LA Times: Back to the ABC’s on Bee Deaths
Earlier this week, the Los Angeles Times ran a review of the import to California farming of healthy bee populations, including an overview of bee colony collapse disorder. While the story aptly covered some of the concerns and issues for food and farming, the Times piece completely ignored what some scientists believe may be a key to the problem of widespread bee deaths: the overuse of pesticides, in part resulting from the introduction of genetically modified (GMO) crops.
A recent peer-reviewed study by Pursue University scientists noted that pesticides are considered a potential cause of bee colony collapse. Their study demonstrated that bees in agricultural areas are exposed to high levels of nicotine-based pesticides called neonicotinoids. These insecticides are highly toxic to bees and were found in plants that bees forage on, in bee hives, and in dead bees found near hives. Another new study (as reported today by Environmental Health News) showed that exposure to these insecticides may make bees more likely to suffer from parasitic infections, and concluded that this interaction “…could be a major contributor to increased mortality of honey bee colonies, including colony collapse disorder, and other pollinator declines worldwide.”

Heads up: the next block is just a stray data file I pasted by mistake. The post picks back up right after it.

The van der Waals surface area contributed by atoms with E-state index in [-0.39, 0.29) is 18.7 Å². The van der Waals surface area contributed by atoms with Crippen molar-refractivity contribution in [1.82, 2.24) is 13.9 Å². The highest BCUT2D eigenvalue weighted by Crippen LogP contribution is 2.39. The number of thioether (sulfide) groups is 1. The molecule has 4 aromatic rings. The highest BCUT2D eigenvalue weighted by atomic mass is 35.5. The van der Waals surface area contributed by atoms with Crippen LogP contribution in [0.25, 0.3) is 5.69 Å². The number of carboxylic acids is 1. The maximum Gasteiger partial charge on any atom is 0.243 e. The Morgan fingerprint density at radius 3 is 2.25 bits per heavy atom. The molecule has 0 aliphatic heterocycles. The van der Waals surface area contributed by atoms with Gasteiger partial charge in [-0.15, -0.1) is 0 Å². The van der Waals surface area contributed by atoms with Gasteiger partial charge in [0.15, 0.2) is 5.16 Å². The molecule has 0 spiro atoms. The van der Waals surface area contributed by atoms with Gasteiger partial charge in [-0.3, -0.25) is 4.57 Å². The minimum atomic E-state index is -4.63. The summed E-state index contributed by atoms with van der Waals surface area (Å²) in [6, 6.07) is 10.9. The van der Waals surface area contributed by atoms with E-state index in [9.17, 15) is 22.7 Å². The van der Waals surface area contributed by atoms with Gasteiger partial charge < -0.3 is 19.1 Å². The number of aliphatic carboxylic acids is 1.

Following on this research, the Union of Concerned Scientists noted that the advent of genetically modified (GMO) crops has resulted in a major increase in the use of neonicotinoids. Because GMO “insect resistance” corn does not control all soil insects, seed companies now spray virtually all U.S. corn seed with the bee-killing neonicotinoids.
In other words, the biotech companies promises — that their GMO crops would reduce pesticide use –have proven to be false. Instead, farmers are now paying more for GMO crops that require even more farm poisons, our food is sprayed with even more toxic chemicals, and wildlife and the environment are suffering the unpredictable consequences, including the potential loss of pollinators like bees that are critical to sustain the food supply.